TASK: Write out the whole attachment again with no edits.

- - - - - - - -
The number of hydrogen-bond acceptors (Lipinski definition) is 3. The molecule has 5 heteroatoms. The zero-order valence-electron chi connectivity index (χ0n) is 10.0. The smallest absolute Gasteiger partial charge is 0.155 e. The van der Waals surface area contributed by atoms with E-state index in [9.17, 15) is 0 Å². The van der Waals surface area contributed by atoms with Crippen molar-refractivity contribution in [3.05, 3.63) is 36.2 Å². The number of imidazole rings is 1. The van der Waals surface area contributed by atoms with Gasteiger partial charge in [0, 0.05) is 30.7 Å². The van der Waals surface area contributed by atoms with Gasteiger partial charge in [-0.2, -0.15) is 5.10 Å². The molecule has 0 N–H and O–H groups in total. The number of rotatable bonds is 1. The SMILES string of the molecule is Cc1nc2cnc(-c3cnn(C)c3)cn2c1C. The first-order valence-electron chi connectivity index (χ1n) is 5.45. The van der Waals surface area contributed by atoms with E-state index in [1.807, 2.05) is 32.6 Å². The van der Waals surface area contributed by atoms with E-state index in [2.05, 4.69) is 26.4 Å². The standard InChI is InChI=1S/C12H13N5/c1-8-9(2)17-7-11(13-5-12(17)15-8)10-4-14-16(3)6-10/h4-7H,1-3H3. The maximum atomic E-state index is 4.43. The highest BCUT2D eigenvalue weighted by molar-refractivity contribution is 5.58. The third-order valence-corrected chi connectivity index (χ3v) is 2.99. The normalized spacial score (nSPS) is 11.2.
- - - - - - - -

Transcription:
The number of hydrogen-bond acceptors (Lipinski definition) is 3. The molecule has 5 heteroatoms. The zero-order valence-electron chi connectivity index (χ0n) is 10.0. The smallest absolute Gasteiger partial charge is 0.155 e. The van der Waals surface area contributed by atoms with E-state index in [9.17, 15) is 0 Å². The van der Waals surface area contributed by atoms with Crippen molar-refractivity contribution in [3.05, 3.63) is 36.2 Å². The number of imidazole rings is 1. The van der Waals surface area contributed by atoms with Gasteiger partial charge in [0, 0.05) is 30.7 Å². The van der Waals surface area contributed by atoms with Gasteiger partial charge in [-0.2, -0.15) is 5.10 Å². The molecule has 0 N–H and O–H groups in total. The number of rotatable bonds is 1. The SMILES string of the molecule is Cc1nc2cnc(-c3cnn(C)c3)cn2c1C. The first-order valence-electron chi connectivity index (χ1n) is 5.45. The van der Waals surface area contributed by atoms with E-state index in [1.807, 2.05) is 32.6 Å². The van der Waals surface area contributed by atoms with E-state index in [2.05, 4.69) is 26.4 Å². The standard InChI is InChI=1S/C12H13N5/c1-8-9(2)17-7-11(13-5-12(17)15-8)10-4-14-16(3)6-10/h4-7H,1-3H3. The maximum atomic E-state index is 4.43. The highest BCUT2D eigenvalue weighted by molar-refractivity contribution is 5.58. The third-order valence-corrected chi connectivity index (χ3v) is 2.99. The normalized spacial score (nSPS) is 11.2.